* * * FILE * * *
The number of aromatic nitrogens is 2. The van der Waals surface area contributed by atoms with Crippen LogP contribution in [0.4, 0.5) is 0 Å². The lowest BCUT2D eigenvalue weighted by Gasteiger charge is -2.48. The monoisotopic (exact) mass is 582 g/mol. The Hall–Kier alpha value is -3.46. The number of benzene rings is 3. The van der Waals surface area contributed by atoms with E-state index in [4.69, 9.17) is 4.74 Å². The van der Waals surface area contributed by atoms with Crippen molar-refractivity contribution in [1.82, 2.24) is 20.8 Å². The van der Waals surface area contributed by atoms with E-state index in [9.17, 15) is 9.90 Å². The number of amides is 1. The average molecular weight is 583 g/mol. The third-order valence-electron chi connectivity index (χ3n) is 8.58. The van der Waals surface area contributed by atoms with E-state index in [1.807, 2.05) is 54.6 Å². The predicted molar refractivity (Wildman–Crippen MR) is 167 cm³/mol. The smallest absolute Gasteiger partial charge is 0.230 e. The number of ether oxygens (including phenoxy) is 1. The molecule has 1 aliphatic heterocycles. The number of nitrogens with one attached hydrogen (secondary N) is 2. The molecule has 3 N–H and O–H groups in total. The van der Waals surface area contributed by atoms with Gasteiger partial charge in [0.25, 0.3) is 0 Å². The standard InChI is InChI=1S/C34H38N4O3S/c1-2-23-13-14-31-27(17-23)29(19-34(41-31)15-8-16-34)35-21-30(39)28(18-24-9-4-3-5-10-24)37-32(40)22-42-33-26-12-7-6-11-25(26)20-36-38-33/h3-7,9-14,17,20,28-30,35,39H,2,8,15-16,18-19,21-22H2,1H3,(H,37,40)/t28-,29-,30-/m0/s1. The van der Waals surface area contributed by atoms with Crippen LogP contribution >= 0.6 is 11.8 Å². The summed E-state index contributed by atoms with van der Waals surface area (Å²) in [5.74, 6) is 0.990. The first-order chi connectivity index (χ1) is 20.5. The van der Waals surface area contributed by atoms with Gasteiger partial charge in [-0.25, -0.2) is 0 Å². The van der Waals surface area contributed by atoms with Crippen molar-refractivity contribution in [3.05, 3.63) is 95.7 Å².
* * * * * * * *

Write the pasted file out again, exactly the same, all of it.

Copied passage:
The number of aromatic nitrogens is 2. The van der Waals surface area contributed by atoms with Crippen LogP contribution in [0.4, 0.5) is 0 Å². The lowest BCUT2D eigenvalue weighted by Gasteiger charge is -2.48. The monoisotopic (exact) mass is 582 g/mol. The Hall–Kier alpha value is -3.46. The number of benzene rings is 3. The van der Waals surface area contributed by atoms with E-state index in [4.69, 9.17) is 4.74 Å². The van der Waals surface area contributed by atoms with Crippen molar-refractivity contribution in [1.82, 2.24) is 20.8 Å². The van der Waals surface area contributed by atoms with E-state index in [9.17, 15) is 9.90 Å². The number of amides is 1. The average molecular weight is 583 g/mol. The third-order valence-electron chi connectivity index (χ3n) is 8.58. The van der Waals surface area contributed by atoms with E-state index in [1.807, 2.05) is 54.6 Å². The predicted molar refractivity (Wildman–Crippen MR) is 167 cm³/mol. The smallest absolute Gasteiger partial charge is 0.230 e. The number of ether oxygens (including phenoxy) is 1. The molecule has 1 aliphatic heterocycles. The number of nitrogens with one attached hydrogen (secondary N) is 2. The molecule has 3 N–H and O–H groups in total. The van der Waals surface area contributed by atoms with Gasteiger partial charge in [0.25, 0.3) is 0 Å². The standard InChI is InChI=1S/C34H38N4O3S/c1-2-23-13-14-31-27(17-23)29(19-34(41-31)15-8-16-34)35-21-30(39)28(18-24-9-4-3-5-10-24)37-32(40)22-42-33-26-12-7-6-11-25(26)20-36-38-33/h3-7,9-14,17,20,28-30,35,39H,2,8,15-16,18-19,21-22H2,1H3,(H,37,40)/t28-,29-,30-/m0/s1. The van der Waals surface area contributed by atoms with Crippen LogP contribution >= 0.6 is 11.8 Å². The summed E-state index contributed by atoms with van der Waals surface area (Å²) in [5.74, 6) is 0.990. The first-order chi connectivity index (χ1) is 20.5. The van der Waals surface area contributed by atoms with Gasteiger partial charge in [-0.25, -0.2) is 0 Å². The van der Waals surface area contributed by atoms with Crippen molar-refractivity contribution in [3.05, 3.63) is 95.7 Å².